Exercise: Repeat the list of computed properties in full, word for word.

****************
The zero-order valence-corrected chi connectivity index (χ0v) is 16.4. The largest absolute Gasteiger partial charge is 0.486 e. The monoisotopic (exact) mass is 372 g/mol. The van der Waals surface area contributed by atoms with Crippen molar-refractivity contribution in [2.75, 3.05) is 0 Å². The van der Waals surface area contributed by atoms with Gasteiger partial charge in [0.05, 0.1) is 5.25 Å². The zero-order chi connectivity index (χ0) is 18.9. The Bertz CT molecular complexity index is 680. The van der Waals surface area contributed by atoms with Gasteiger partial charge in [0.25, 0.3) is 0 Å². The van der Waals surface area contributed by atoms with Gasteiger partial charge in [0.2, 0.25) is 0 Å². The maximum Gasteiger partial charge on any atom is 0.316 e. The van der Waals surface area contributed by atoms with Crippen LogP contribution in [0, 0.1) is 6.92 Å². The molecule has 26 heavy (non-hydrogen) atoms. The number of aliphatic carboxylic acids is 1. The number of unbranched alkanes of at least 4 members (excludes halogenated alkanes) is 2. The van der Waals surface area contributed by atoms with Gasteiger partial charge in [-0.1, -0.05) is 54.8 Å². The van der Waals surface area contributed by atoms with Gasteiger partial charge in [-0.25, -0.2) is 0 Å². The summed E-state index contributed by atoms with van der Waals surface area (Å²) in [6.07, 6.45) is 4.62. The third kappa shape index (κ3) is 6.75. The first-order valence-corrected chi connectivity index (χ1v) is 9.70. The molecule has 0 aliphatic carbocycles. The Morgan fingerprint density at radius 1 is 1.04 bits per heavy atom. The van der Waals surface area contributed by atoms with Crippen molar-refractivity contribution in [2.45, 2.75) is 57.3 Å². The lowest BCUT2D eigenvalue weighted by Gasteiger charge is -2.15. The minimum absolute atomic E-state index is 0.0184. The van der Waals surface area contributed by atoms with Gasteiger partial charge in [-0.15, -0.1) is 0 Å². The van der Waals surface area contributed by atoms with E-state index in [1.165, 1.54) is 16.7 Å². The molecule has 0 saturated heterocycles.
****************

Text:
The zero-order valence-corrected chi connectivity index (χ0v) is 16.4. The largest absolute Gasteiger partial charge is 0.486 e. The monoisotopic (exact) mass is 372 g/mol. The van der Waals surface area contributed by atoms with Crippen molar-refractivity contribution in [2.75, 3.05) is 0 Å². The van der Waals surface area contributed by atoms with Gasteiger partial charge in [0.05, 0.1) is 5.25 Å². The zero-order chi connectivity index (χ0) is 18.9. The Bertz CT molecular complexity index is 680. The van der Waals surface area contributed by atoms with Gasteiger partial charge in [0.25, 0.3) is 0 Å². The van der Waals surface area contributed by atoms with Gasteiger partial charge in [0.2, 0.25) is 0 Å². The maximum Gasteiger partial charge on any atom is 0.316 e. The van der Waals surface area contributed by atoms with Crippen LogP contribution in [0, 0.1) is 6.92 Å². The molecule has 26 heavy (non-hydrogen) atoms. The number of aliphatic carboxylic acids is 1. The number of unbranched alkanes of at least 4 members (excludes halogenated alkanes) is 2. The van der Waals surface area contributed by atoms with Gasteiger partial charge in [-0.1, -0.05) is 54.8 Å². The van der Waals surface area contributed by atoms with Gasteiger partial charge in [-0.25, -0.2) is 0 Å². The summed E-state index contributed by atoms with van der Waals surface area (Å²) in [6.07, 6.45) is 4.62. The third kappa shape index (κ3) is 6.75. The first-order valence-corrected chi connectivity index (χ1v) is 9.70. The molecule has 0 aliphatic carbocycles. The Morgan fingerprint density at radius 1 is 1.04 bits per heavy atom. The van der Waals surface area contributed by atoms with Crippen molar-refractivity contribution in [2.45, 2.75) is 57.3 Å². The lowest BCUT2D eigenvalue weighted by Gasteiger charge is -2.15. The minimum absolute atomic E-state index is 0.0184. The van der Waals surface area contributed by atoms with Gasteiger partial charge in [-0.15, -0.1) is 0 Å². The van der Waals surface area contributed by atoms with E-state index in [1.165, 1.54) is 16.7 Å². The molecule has 0 saturated heterocycles.